Sneak Peek Behind the Scenes!

While Banting House NHSC continues to welcome our many visitors and prepare for our upcoming World Diabetes Day celebrations, we are also hard at work behind the scenes! Banting House has collected many artifacts over the years and like all museums, we need to keep them organized!

One of my ongoing projects is reorganizing the art collection. Banting House has long been a place of inspiration for visitors to the museum and there have been many artists who have created renderings and depictions of the architecture of the house including those done by Edward Roche in 1981 and David Harrington in 1998 for example! I enjoy examining these pieces because while each depiction of Banting House is unique in its use of medium and perspective, the architecture does not change.

THIS ONE

Edward Roche, Banting House, ink on paper, 1981.

The house itself was built in 1900 and is a 2-and-a-half-storey, yellow-bricked late-Victorian house. The yellow bricks that are used in the architecture of the building were commonly used in the late 19th and early 20th century in Southwestern Ontario. They were made from calcium-rich clay mixed with limestone, and are a distinctive feature of architecture throughout Southwestern Ontario! What I love most about Banting House, is that it is more than just the home of Sir Frederick Banting. It is also evidence that London was an emerging and growing city in the early 20th century. Today, the architecture continues to be a beautiful reminder of a past that existed not so long ago.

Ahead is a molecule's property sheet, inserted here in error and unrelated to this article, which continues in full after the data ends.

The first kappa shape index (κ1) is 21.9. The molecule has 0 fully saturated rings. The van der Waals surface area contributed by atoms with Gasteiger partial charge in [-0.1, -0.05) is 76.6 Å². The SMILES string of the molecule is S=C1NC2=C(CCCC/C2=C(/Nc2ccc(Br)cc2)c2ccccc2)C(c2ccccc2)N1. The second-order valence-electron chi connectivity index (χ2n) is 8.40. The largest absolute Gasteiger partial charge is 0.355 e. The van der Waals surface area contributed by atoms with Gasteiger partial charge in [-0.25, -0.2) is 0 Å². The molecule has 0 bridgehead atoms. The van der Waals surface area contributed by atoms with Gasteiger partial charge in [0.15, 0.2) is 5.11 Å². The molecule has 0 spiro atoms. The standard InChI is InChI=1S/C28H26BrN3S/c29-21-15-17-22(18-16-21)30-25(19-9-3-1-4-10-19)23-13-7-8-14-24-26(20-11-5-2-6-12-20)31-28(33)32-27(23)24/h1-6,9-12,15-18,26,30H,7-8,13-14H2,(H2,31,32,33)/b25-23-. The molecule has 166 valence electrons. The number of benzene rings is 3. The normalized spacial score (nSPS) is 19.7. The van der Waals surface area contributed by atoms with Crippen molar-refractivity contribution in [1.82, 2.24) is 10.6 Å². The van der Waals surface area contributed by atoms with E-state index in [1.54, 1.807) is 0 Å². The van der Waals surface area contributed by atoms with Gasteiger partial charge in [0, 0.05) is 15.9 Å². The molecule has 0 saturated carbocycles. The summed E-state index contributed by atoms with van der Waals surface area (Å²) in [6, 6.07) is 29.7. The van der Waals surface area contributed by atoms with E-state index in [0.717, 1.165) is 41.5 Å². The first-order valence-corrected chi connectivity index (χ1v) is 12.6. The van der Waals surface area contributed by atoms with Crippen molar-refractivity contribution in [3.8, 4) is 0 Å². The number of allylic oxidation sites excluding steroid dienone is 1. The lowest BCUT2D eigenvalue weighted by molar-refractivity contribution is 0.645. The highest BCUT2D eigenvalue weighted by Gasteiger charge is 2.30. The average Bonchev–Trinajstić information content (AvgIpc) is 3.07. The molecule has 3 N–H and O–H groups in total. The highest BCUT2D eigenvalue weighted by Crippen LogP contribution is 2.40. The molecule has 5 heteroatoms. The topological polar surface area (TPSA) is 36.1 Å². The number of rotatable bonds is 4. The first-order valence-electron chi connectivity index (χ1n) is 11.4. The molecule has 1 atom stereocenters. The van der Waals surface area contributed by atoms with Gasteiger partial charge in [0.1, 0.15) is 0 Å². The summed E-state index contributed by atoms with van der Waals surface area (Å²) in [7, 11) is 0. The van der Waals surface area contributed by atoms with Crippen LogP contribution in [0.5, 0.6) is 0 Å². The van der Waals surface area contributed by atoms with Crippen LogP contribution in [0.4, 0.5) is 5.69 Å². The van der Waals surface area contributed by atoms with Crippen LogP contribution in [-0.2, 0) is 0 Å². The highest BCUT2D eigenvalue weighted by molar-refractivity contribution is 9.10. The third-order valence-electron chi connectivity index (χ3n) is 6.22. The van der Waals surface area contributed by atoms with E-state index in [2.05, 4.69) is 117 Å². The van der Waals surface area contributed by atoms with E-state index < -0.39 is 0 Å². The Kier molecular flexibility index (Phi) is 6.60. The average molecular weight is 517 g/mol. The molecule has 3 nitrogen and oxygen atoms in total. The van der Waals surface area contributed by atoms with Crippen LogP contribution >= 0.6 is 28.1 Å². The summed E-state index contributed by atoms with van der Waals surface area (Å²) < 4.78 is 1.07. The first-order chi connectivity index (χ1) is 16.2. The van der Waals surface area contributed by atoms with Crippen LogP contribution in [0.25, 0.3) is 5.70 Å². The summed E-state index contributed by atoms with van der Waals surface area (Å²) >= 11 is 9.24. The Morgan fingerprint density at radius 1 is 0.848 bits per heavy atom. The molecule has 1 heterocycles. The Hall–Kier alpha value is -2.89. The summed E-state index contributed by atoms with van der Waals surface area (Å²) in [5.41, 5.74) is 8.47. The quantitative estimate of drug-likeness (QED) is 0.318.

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David Harrington, Banting House, print, 1998.

For those who are museum and cultural heritage enthusiasts, I encourage you to explore your cities. In my experience, pictures are not they only relics that can tell a story of a thousand words!

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Photograph of Banting House c. 2008.

This post was written by Jessica Baptista, Museum Interpreter at Banting House NHSC. Jessica recently graduated with a B.A.H. in History from Queen’s University and is currently pursuing her Masters of Museum Studies graduate degree from the University of Toronto.

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